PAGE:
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06 October 2009, 10:54

US software patent repartee

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The pending US Supreme Court decision regarding In re Bernard L. Bilski and Rand A. Warsaw v. Kappos, in principle about patents on business methods and software, has lead to briefs being filed by numerous companies and associations. Those in favour of extensive patent rights have already taken a position, without issuing major public statements, at the beginning of August. "Amicus curiae" briefs by those who oppose software patents were due to be filed by the end of September. When filing their briefs, the open source companies and free software associations issued press releases in which they demanded a conclusive course correction in the US patent system.

Harsh words came from Eben Moglen of the Software Freedom Law Center (SFLC): "Software patenting has been a scourge in the global technology industries," writes the lawyer. In his brief, Moglen argues that software is nothing more than an array of computer instructions. In the lawyer's opinion, computer programs should be as ineligible for patent protection as mathematical equations or precise descriptions of physical laws. Ciaran O'Riordan of the End Software Patents campaign, which is supported by the Free Software Foundation (FSF), also calls software patents an "economic failure and a hindrance to the progress of the useful arts." Allowing software patents has "resulted in perverse economic effects," as litigation is increasingly targeting not only developers, but also users in the general economy, said O'Riordan.

Red Hat takes the same line and declares that the patent system is discouraging software innovation. According to Red Hat, an entire new class of "patent troll" enterprises has developed who file court case after court case to exploit the flaws in the system. The developers demand that software has to be generally excluded from patentability. In its briefPDF, the Foundation for a Free Information Infrastructure also demands "protective measures" against industrial property rights on computer programs.

The specific topic under discussion is Bilski's application for a temporary monopoly on a process that predicts the fluctuations in consumer demand for general goods like energy, presumably caused by external factors. The US Patent Office had rejected the application, arguing that as a purely economical process without explicit technological reference it isn't eligible for patent protection. This decision was confirmed by the Washington Court of Appeals. The Court of Appeals pointed out that patentable programs or processes need to refer to a specific machine or apparatus, or transform a specific object into a different state or object.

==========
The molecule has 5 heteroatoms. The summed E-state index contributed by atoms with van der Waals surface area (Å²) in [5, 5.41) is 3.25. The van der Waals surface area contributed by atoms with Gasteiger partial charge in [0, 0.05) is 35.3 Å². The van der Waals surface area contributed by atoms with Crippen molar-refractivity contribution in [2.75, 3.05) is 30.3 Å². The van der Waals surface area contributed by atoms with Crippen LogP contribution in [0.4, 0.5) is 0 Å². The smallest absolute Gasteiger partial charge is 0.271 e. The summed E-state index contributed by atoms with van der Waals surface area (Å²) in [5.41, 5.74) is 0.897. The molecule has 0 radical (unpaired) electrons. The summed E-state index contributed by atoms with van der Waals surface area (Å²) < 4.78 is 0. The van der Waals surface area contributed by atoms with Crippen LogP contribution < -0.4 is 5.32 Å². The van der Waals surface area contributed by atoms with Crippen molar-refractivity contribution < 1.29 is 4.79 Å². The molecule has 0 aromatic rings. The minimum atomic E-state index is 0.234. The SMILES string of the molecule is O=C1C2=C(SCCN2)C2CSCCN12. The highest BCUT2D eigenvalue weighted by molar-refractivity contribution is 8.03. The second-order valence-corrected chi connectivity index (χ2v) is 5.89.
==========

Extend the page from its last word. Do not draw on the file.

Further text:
This limitation is acceptable even to big, patent-happy corporations like Microsoft, Philips and Symantec. The three vendors emphasise in their joint statementPDF that nobody, except Bilski himself, is of the opinion that his process deserves patent protection. They also point out, however, that the requirements stipulated by the Court of Appeals are difficult to apply and should therefore not be exclusive. They say that processes that involve a computer should be patent eligible.

Big players like IBMPDF and YahooPDF are clearly in favour of Bilski. According to their briefs, it doesn't make sense in the digital world to put the patentability focus on physical processes that relate to and have effects on the forces of nature. A suitable eligibility procedure should focus exclusively on the "technological contribution" of a potential invention. The German Teles AG has also taken positionPDF, calling the field of patentable modern innovation "inherently dynamic." The German vendor also called for a harmonisation of the US patent system with the patent systems of other countries. The long list of Bilski supporters also includes corporations like Borland and Novartis, associations like the Business Software Alliance (BSA), patent lawyers, and private individuals.


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